The study team will enroll 3,400 adults ages 18 to 69 years at up to 35 academic allergy-research centers nationwide. About 60% of study participants, group 1, must have either a history of severe allergic reactions or a diagnosis of a mast cell disorder, while 40% of participants, group 2, will not. The specific types of allergic reactions in group 1 participants are related to food, insect stings or allergen immunotherapy and require treatment with a drug called epinephrine; or are immediate allergic reactions to a vaccine or to one or more drugs.
These reactions will have occurred within the past 5 years. Group 2 will consist of people with no history of any allergic reactions or allergic disease and no history of a mast cell disorder. Approximately two-thirds of participants in each group will be female, because severe allergic reactions to vaccines in general – and to the Moderna and Pfizer-BioNTech COVID-19 vaccines in particular – have occurred mainly in women.
Participants in each group will be assigned at random to receive either the Pfizer-BioNTech vaccine (one third of the group); the Moderna vaccine (one third); a placebo followed by the Pfizer-BioNTech vaccine (one sixth); or a placebo followed by the Moderna vaccine (one sixth). Initially, neither the participants nor the study team will know who is receiving a vaccine or placebo, or which vaccine is being administered. All participants ultimately will receive a full two-dose course of either the Pfizer-BioNTech vaccine or the Moderna vaccine.
The site investigators are allergists trained to recognize and treat anaphylaxis. Emergency medications, oxygen and medical equipment will be on hand to treat allergic reactions as needed. Participants will be observed for at least 90 minutes after each injection in case any type of reaction occurs.
Three days after their first injection, participants will receive a follow-up call from the study team to schedule their next injection in 21 or 28 days. Three days after the second injection, participants who did not receive a placebo will be told during a follow-up call that they received a vaccine and which one, while participants who initially received a placebo will be scheduled for their second dose of vaccine. Study staff will assess participants’ health during follow-up calls. All participants will receive their final follow-up call seven days after their last dose.
Investigators will assess the proportion of study participants in each group who have a systemic allergic reaction within 90 minutes after injection with either dose of the Pfizer-BioNTech vaccine or dose of the Moderna vaccine. Results are expected in late summer 2021.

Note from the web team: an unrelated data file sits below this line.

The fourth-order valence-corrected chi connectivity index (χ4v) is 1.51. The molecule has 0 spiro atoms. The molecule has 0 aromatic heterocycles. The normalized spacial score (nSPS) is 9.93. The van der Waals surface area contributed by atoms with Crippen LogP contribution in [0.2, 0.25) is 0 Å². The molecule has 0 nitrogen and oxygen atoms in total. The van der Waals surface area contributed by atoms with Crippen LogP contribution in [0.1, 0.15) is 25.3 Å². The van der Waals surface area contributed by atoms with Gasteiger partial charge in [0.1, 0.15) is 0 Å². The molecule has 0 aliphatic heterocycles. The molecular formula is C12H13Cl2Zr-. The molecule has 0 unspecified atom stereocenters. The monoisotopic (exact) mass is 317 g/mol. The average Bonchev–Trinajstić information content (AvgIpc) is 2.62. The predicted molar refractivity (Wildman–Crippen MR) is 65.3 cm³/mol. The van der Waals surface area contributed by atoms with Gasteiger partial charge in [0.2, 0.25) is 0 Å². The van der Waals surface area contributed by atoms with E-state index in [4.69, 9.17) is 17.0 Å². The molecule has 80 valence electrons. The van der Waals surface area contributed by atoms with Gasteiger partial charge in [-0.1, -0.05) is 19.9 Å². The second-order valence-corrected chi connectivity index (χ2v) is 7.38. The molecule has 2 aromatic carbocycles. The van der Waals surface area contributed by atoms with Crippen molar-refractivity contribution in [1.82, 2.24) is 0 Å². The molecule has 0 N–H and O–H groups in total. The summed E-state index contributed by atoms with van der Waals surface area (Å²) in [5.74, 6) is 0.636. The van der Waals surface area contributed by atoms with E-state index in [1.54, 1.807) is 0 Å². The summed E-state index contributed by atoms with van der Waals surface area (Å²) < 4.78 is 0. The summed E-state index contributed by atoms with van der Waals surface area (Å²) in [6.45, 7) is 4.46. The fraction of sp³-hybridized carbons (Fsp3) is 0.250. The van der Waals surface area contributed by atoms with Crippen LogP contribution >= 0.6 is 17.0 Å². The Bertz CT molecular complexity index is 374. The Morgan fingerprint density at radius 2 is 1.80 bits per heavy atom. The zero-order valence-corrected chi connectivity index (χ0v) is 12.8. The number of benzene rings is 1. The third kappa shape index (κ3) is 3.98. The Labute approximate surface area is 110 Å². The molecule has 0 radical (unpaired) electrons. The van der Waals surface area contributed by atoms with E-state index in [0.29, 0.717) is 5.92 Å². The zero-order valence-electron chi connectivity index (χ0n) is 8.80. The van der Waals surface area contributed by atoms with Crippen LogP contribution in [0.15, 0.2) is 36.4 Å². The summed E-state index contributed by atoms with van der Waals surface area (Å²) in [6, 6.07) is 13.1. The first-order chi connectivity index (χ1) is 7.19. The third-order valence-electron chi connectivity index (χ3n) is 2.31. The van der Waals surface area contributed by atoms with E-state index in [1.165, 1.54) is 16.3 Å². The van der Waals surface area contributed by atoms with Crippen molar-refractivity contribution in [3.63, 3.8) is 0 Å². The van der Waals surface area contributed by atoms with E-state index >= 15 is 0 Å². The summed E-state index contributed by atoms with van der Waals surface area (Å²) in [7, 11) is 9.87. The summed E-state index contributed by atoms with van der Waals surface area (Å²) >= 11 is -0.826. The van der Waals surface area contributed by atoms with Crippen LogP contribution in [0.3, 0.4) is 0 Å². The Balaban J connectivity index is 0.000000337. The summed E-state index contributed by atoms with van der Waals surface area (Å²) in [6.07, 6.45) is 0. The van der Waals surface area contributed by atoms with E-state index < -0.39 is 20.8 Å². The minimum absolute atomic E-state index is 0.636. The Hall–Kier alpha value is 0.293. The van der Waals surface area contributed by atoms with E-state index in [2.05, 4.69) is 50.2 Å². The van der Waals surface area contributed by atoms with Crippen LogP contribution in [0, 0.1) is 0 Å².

Study staff will collect blood, urine and nasal swabs from participants before each injection, and blood and urine after each injection. If a significant number of systemic allergic reactions to either or both vaccines occur during the trial, investigators will analyze these biological samples to examine possible mechanisms for the reactions and whether certain genetic patterns are associated with higher risk.
Investigators will closely monitor participants’ safety throughout the trial. In addition, an independent data and safety monitoring board (DSMB) will review blinded and unblinded study data at scheduled review meetings to further ensure the safety of study participants.
The Systemic Allergic Reactions to SARS-CoV-2 Vaccination trial is co-chaired by Dr. N. Franklin Adkinson Jr., Dr. James R. Baker Jr., and Dr. Rebecca S. Gruchalla. Adkinson is a professor of medicine and director of the graduate training program in clinical investigation at the Johns Hopkins Asthma & Allergy Center in Baltimore. Baker is director of the Mary H. Weiser Food Allergy Center and is the Ruth Dow Doan Professor of Biologic Nanotechnology at Michigan Medicine in Ann Arbor. Gruchalla is a professor of internal medicine and pediatrics and chief of the divisions of allergy and immunology in the departments of internal medicine and pediatrics at the University of Texas Southwestern Medical Center at Dallas.
For more information about the trial, including a list of sites that are enrolling participants, go to ClinicalTrials.gov and search under study identifier NCT04761822.
(Covid variant) - Colorized scanning electron micrograph of a cell (orange) infected with UK B.1.1.7 variant SARS-CoV-2 virus particles (green), isolated from a patient. NIH.